Counterpropaganda is Not a Dirty Word
Democracies need to shed the ethical baggage associated with counterpropaganda and harness the integrity of their institutions to engage in positive information offensives in a hyper connected age.
The US’s troop withdrawal from Afghanistan in the summer of 2021 remoulded the global geopolitical terrain in ways the strategic punditry is still grappling with. The international media was awash with the scenes of the mujahideen confidently posing for the cameras as they occupied the complexes of Kandahar, peering straight into the West’s bone-weary democratic soul.
The Next Revolution in Defence Spending
‘Whatever works’ is what the world’s military wants to purchase. But what is working in the current Ukrainian crisis? This lateral thinking look at the source of Ukrainian strength could suggest the next revolution in Defence spending.
Privatisation and the Pitfalls of ADF Expansion
If the ADF is to retain its best people as well as drive recruitment, it needs to match the attractions of private enterprise and not submit to an erosion of its core purpose.
Information – the Missing Member of the Military Power Quartet - Part Two
This is part two of Information - the Missing Member of the Military Power Quartet. In this part the author examines each member of the Military Power Quartet and the effects the use, or misuse, that each element has had against the backdrop of the Ukranian conflict.
Information – the Missing Member of the Military Power Quartet - Part One
In his forward to the new capstone doctrine, Australian Military Power, CDF General Campbell highlights ‘to fight and win, the ADF must fight as a cohesive force and with a clear understanding of how military power supports national power’. The doctrine attempts to distil the complex system of systems that comprise the Defence enterprise.
Russia’s Invasion of Ukraine – Five Lessons for Taiwan
Beijing is closely watching the West’s response to the 24 February 2022 Russian invasion of Ukraine for its own plans regarding the eventual subjugation of the independent country of Taiwan. The West’s desultory response to the crisis has revealed plain vulnerabilities and false assumptions about what the West would likely do in the event of an amphibious invasion or blockade of Taiwan by mainland China.
In Memoriam of the UNSC – The Ukraine conflict, world order, and the ADF
Russia’s act of aggression against Ukraine has finally proved the frailty of the UNSC design against belligerent behemoths.
Book Review: Flourishing: Why We Need Religion in a Globalized World, by Miroslav Volf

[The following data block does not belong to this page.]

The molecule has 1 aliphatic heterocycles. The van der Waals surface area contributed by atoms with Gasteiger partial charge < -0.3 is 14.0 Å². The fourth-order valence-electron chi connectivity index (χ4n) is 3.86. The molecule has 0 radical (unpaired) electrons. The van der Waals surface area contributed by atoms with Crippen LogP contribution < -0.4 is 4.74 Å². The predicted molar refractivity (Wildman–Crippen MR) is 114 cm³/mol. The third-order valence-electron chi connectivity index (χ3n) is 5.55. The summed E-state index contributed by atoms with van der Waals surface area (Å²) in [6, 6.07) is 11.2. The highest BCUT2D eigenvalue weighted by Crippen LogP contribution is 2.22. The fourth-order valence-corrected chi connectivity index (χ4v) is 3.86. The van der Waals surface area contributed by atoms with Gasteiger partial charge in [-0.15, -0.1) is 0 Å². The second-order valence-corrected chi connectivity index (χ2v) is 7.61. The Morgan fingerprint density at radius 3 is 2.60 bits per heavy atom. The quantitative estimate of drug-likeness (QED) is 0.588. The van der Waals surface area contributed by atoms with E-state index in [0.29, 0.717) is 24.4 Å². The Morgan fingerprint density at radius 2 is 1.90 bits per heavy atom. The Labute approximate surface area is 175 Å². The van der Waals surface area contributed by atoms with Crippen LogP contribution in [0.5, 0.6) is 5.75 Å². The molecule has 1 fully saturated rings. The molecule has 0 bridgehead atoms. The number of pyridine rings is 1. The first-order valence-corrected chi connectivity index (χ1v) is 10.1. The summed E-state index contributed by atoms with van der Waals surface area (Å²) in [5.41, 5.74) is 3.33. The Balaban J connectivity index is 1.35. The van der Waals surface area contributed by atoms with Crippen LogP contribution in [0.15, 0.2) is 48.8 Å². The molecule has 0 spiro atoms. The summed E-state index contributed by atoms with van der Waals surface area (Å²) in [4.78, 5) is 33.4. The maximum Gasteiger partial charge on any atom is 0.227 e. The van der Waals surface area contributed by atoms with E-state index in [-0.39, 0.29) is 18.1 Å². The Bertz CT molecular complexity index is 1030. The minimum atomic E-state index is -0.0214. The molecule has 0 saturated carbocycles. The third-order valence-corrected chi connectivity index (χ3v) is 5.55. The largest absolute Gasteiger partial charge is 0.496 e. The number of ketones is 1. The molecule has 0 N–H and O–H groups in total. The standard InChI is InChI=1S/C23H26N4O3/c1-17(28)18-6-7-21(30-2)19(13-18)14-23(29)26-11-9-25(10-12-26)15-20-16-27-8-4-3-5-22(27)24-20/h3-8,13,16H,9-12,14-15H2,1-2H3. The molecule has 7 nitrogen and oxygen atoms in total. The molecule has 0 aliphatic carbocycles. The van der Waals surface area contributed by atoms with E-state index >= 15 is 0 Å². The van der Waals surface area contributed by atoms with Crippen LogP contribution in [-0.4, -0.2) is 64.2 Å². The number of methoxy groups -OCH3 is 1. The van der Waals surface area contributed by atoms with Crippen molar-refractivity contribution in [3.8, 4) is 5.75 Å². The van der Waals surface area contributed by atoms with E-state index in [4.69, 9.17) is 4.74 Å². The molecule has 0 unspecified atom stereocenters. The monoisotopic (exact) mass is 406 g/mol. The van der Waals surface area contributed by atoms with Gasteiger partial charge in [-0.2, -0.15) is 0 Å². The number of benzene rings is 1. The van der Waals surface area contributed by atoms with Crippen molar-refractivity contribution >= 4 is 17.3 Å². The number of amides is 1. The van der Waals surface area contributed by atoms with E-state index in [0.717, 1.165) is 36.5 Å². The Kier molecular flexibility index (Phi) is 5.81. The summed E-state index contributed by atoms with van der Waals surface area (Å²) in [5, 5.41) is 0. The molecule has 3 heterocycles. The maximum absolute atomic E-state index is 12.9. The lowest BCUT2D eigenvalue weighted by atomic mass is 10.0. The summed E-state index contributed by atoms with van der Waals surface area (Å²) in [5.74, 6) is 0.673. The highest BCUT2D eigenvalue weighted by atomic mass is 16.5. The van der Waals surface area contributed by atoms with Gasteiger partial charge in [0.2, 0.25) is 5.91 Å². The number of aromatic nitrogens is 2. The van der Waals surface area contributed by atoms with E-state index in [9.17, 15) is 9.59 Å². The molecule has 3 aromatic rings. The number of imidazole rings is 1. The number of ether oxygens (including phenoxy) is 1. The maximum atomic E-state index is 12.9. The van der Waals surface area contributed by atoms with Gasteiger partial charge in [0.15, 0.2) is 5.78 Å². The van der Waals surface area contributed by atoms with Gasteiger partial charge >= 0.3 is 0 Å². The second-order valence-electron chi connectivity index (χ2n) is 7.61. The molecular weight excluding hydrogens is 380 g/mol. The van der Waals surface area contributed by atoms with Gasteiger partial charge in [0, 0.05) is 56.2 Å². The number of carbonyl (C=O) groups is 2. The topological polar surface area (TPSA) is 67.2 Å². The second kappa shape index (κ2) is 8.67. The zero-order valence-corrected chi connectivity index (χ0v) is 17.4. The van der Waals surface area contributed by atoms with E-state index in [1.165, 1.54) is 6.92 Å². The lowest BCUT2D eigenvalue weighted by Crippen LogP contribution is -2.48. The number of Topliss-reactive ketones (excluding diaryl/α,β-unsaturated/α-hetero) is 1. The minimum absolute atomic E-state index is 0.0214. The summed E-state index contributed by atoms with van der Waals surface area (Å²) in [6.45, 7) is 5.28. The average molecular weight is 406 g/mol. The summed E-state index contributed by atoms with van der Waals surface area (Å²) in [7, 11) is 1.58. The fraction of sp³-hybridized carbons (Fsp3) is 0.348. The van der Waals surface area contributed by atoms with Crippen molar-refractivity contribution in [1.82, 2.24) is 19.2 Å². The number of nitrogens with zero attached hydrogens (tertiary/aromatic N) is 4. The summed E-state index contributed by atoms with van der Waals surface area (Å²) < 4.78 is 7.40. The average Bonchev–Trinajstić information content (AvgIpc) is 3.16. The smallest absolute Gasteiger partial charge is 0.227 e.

The influence of religion at its worst on violence, and its best on peacemaking, is relevant to military leaders today.
For Whom the Bell Tolls
If Putin is looking to history to justify Russia’s invasion of Ukraine, he should also heed the words of one of history’s great literary figures in John Donne.
Book Review: Stopping Military Suicides, by Kate Hendricks Thomas and Sarah Plummer Taylor
Veteran suicides number 500 in Australia over the last two decades, overshadowing 41 combat deaths. This is the context of the urgent need for the Royal Commission into Defence and Veteran Suicide. Statistics suggest the scale of the issue but it gets starkly personal when we know or have supported someone who has taken their own life or thought about it.
Book review: Broken Nation: Australians in the Great War, by Joan Beaumont
My fascination with the Great War, as for other amateur genealogists, begins with the involvement of my relatives. My wife’s paternal grandfather Edward Funston served on the Western Front and suffered trench feet, as well as his brother Hubert Funston who was shot beside him. Her maternal great grandfather Thomas William Austin also served, and survived the war but disappeared. On my father’s side, Fred Petty arrived on the Western Front in December 1917 and was killed by a German shell in March 1918.
Book Review: Beyond Combat, edited by Tristan Moss and Tom Richardson
The Australian Defence Force’s (ADF) core business is foundation warfighting. However, it is often involved in other activities: welfare of soldiers and their families, uniform and nutrition provision, military training, military memorials and music bands. Beyond Combat seeks to explore military history- not just through the wars that are fought- but by “embrac[ing] the history of all that militaries ‘do’ away from the battlefield that is central to the lives of the soldiers who compose those forces” (p.1).